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United States Court of Appeals,Second Circuit.

UNITED STATES of America, Appellee, v. Richard H. KELLY, Defendant-Appellant.

No. 97-1307.

Decided: June 18, 1998

Before:  VAN GRAAFEILAND, JACOBS and LAY,* Circuit Judges. Meghan S. Skelton, U.S. Dept. of Justice, Tax Div., Washington, DC (Loretta C. Argrett, Asst. Atty. Gen., Alan Hechtkopf, Robert E. Lindsay, U.S. Dept. of Justice, Tax Div., Zachary W. Carter, U.S. Atty., Washington, DC, of counsel), for PlaintiffAppellee. Stuart E. Abrams, New York City (Frankel & Abrams, of counsel), for Defendant-Appellant.

Richard H. Kelly appeals from a judgment of the United States District Court for the Eastern District of New York (Hurley, J.) convicting him of corruptly endeavoring to obstruct and impede the due administration of the Internal Revenue laws, in violation of 26 U.S.C. § 7212(a).   The district court sentenced Kelly to eighteen months in prison.   We affirm.

From 1984 to 1988, Kelly, an experienced attorney and businessman, served as vice-president and general counsel of Intercontinental Monetary Corporation (“IMC”), a financial services company.   Kelly left IMC in 1988 and, with an associate, organized a financial consulting business called D.M. Condor & Company, Inc. Prior to his departure, Kelly executed an agreement under which he agreed to provide consulting services to IMC from June 1, 1988 to June 30, 1990.   In return, IMC agreed to pay him a consulting fee of $244,200.

The agreement specified that IMC would pay Kelly in two equal installments of $122,100, the first of which would cover services rendered from June 1, 1988 to June 30, 1989, and the second of which would cover services rendered from July 1, 1989 to June 30, 1990.   In fact, however, IMC paid Kelly his entire fee before the beginning of the prescribed period of service, issuing him checks on November 5, 1987, February 16, 1988, and March 9, 1988.   The parties agreed that these payments would be treated as advances on Kelly's fee and that IMC would consider the fee “earned” as of the dates specified in the original agreement.

Thereafter, in 1988, Kelly agreed with his associate to assign to Condor all of his rights and obligations under the IMC agreement.   In a letter dated December 28, 1989, Kelly informed IMC of the agreement and requested that IMC issue to Condor any tax reporting forms stemming from the company's payment of Kelly's consulting fee.   IMC acknowledged Kelly's request, but refused to honor it.   Instead, in early 1990, IMC prepared and sent to Kelly an IRS Form 1099 indicating its payment to him of $122,100 as compensation for services rendered during the 1989 fiscal year.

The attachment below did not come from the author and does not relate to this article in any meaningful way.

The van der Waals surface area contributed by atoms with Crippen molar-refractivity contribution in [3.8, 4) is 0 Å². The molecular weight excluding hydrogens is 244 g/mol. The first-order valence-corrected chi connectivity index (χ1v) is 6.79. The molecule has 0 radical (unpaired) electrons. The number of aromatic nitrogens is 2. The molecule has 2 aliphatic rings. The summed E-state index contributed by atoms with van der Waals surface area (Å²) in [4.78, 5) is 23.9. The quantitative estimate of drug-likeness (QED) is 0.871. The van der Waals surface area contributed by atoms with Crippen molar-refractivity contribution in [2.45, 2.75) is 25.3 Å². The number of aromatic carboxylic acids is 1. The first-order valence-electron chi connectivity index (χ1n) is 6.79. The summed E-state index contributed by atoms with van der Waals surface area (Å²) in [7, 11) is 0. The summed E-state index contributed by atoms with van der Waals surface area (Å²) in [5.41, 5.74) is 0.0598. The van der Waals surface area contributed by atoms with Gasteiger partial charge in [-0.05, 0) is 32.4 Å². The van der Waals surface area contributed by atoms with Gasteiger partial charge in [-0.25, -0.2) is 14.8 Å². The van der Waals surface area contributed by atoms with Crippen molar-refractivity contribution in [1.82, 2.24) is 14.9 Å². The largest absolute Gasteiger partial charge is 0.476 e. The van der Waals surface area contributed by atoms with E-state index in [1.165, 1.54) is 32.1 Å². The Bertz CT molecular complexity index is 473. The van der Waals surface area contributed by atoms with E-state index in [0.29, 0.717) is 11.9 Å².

Kelly filed his 1989 personal income tax return on April 16, 1990.   On Schedule C of the return, Kelly reported as part of his gross receipts the $122,100 he received from IMC but indicated in an accompanying note that he had assigned this income to Condor.   Based on this alleged assignment, Kelly deducted the $122,100 from his gross receipts and paid no tax on the IMC income.

In October 1991, Internal Revenue Agent Vincent Marcantonio began an audit of Kelly's 1989 tax return.   In the course of this audit, Marcantonio met with Kelly on two occasions.   During their first meeting, Kelly provided Marcantonio with copies of the two aforementioned agreements and explained that he had deducted the IMC income from his gross receipts because he had assigned the income to Condor.   Kelly also informed Marcantonio that Condor did not file a tax return in 1989.   During their second meeting, Kelly reiterated his explanation of his treatment of the IMC income.   Contrary to his earlier statements, however, Kelly told Marcantonio that Condor “picked up” the IMC income in 1989, a statement which Marcantonio took to mean that Condor had reported the income to the IRS for tax purposes.   Following the second meeting, Marcantonio verified that Condor had not reported the IMC income in 1989.   He also determined that Kelly had not transferred any of the IMC income to Condor.   Marcantonio concluded that Kelly's deduction of the IMC income was improper and that his purported assignment of that income to Condor was a sham.

Based on Marcantonio's findings, the Government indicted Kelly.   In Count One of the indictment, the Government charged Kelly with obstructing the due administration of the revenue laws by providing Marcantonio with a copy of the allegedly false and fraudulent assignment agreement in an effort to substantiate his deduction of the IMC income on his 1989 tax return.   In Count Two, the Government charged Kelly with filing a false tax return.   The jury convicted Kelly of obstruction, but acquitted him of filing a false return.

At the time Kelly was sentenced, the federal sentencing guidelines did not specify a particular guideline to be used in cases arising under section 7212(a).   Over Kelly's objection, the district court applied section 2T1.1 of the guidelines, a section customarily applied in cases of tax evasion.   Pursuant to that guideline, the court determined that Kelly's criminal activities resulted in a tax loss of approximately $68,000 (the amount he would have paid had he reported the entire $244,200 he received from IMC as income), warranting a base offense level of eleven.   The court then added two levels for each of its findings that Kelly had used special skills to facilitate his crime and that he gave perjured testimony at trial.   These findings yielded a potential sentence range of eighteen to twenty-four months.   The court sentenced Kelly to the minimum term of eighteen months.